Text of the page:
Children depend on daily routines. They wake up, eat breakfast, go to school, and play with their friends. When emergencies interrupt this routine, children may become anxious. They'll look to you and other adults for help. How you react to an emergency gives them clues on how to act.
You need to keep control of the situation. Your response during this time may have a lasting impact. Children are most afraid that:
The event will happen again.
Someone will be injured or killed.
They will be separated from their family.
They will be left alone.
Having children participate in the family's recovery activities will build their confidence and help them feel that their life will return to "normal."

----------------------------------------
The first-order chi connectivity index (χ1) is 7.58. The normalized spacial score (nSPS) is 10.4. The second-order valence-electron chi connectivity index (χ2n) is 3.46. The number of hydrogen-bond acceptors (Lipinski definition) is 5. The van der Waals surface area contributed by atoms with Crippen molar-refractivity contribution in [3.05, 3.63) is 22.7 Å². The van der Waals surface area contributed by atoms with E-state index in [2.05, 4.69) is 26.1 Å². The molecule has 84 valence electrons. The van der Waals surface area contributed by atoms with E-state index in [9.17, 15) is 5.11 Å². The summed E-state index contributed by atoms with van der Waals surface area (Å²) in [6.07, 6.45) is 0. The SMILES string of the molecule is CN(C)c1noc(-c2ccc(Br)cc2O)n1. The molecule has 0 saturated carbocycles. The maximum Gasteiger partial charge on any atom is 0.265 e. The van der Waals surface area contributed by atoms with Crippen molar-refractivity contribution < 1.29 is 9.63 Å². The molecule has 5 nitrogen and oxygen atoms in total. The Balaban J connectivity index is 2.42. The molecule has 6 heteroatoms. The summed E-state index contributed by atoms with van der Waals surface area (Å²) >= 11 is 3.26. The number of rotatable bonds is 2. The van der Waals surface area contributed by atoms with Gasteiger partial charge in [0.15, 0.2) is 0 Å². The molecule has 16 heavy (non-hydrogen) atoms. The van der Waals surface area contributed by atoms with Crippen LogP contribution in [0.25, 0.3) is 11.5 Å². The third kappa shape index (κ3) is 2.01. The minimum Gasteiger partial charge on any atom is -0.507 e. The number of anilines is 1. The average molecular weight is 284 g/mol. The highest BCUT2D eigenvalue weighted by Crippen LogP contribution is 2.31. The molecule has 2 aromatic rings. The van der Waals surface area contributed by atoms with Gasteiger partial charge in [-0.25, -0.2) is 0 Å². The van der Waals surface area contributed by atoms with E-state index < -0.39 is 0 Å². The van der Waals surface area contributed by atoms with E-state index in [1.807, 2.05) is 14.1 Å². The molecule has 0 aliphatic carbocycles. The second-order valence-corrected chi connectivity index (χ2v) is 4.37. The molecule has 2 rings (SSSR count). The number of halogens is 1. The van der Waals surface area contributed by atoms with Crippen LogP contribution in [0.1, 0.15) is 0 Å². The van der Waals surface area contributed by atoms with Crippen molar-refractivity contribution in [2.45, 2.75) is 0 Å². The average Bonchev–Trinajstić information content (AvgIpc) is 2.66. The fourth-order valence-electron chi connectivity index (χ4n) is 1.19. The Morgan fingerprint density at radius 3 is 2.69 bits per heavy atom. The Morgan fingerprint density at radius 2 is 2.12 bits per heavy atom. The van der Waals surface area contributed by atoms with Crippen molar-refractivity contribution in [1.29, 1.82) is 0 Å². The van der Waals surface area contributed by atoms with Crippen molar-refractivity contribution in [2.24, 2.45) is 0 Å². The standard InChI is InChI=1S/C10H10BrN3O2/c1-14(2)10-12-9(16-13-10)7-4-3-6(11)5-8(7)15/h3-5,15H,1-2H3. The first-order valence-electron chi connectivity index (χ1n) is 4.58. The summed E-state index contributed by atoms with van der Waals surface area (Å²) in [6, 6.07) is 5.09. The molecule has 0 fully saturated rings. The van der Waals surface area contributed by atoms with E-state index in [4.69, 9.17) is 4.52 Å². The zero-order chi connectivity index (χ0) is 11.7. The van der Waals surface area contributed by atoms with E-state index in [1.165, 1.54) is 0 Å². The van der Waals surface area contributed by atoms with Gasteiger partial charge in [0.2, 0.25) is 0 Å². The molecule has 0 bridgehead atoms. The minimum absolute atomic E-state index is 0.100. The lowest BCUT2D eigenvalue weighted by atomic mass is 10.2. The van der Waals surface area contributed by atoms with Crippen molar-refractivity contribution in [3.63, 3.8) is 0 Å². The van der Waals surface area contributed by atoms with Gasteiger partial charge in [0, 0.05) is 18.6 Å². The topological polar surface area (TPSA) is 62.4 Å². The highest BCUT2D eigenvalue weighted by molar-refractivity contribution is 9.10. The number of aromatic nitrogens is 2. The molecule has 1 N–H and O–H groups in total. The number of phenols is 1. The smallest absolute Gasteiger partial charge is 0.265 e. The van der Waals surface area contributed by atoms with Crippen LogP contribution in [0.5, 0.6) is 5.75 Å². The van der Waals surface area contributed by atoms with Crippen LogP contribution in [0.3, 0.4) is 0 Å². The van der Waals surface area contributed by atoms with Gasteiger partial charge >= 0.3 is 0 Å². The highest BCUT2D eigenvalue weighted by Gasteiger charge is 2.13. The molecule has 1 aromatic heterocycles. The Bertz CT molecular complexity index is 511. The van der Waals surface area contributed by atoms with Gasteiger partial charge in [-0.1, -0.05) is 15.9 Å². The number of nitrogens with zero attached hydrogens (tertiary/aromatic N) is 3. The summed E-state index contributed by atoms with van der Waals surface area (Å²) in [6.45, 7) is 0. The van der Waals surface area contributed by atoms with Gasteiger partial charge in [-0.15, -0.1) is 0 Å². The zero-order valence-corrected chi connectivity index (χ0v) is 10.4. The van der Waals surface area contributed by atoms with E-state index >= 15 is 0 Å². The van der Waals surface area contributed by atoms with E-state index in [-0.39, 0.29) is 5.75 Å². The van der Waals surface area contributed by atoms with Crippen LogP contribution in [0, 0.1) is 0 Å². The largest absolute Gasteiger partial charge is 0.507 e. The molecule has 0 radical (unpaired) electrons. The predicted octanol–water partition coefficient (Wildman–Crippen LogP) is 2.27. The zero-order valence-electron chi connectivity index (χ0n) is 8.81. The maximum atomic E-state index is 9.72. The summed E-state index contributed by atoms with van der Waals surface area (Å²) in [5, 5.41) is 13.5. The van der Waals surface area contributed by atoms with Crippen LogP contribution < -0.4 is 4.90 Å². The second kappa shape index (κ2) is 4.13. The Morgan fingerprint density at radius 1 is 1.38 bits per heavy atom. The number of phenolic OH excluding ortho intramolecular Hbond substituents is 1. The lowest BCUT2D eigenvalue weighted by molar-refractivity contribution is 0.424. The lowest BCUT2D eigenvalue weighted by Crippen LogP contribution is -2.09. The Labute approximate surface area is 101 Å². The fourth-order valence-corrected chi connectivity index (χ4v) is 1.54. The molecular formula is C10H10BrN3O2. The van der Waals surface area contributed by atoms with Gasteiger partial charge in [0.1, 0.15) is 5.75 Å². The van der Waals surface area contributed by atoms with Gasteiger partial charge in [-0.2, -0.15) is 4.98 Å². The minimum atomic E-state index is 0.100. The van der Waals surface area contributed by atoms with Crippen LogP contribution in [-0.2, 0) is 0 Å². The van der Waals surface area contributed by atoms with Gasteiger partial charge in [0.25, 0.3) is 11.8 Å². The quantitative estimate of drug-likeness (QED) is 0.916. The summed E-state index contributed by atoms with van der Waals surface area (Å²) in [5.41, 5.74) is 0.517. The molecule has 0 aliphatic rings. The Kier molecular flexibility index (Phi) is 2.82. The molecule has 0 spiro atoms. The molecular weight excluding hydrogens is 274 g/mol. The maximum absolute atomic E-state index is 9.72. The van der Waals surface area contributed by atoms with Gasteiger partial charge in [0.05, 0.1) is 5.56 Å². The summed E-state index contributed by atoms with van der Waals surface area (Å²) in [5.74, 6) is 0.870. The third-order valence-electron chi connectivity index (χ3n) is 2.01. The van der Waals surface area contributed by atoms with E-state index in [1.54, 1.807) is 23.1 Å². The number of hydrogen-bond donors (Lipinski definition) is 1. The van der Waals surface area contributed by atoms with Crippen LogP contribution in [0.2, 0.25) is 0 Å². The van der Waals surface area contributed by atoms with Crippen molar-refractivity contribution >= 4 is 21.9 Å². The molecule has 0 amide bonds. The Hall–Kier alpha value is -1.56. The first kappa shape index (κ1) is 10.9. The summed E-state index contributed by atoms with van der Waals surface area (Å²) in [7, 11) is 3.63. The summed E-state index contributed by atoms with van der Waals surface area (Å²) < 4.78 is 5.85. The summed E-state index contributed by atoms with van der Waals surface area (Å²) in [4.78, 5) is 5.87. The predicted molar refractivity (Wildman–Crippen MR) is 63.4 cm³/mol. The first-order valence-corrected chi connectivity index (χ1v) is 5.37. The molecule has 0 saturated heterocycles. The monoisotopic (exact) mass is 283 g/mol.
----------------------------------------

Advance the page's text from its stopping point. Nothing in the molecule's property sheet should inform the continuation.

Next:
Recognizing Danger Signals
Teach children how to recognize danger signals. Teach them what smoke detectors and fire alarms sound like.
Calling For Help
Explain how and when to call for help. Post emergency phone numbers and teach your children how to call 911.
Memorizing Important Information
Help your children memorize important family information. They should know their family name, address, phone number and where to meet in case of an emergency. If they are too young, they should carry a small index card that lists emergency information to give to an adult.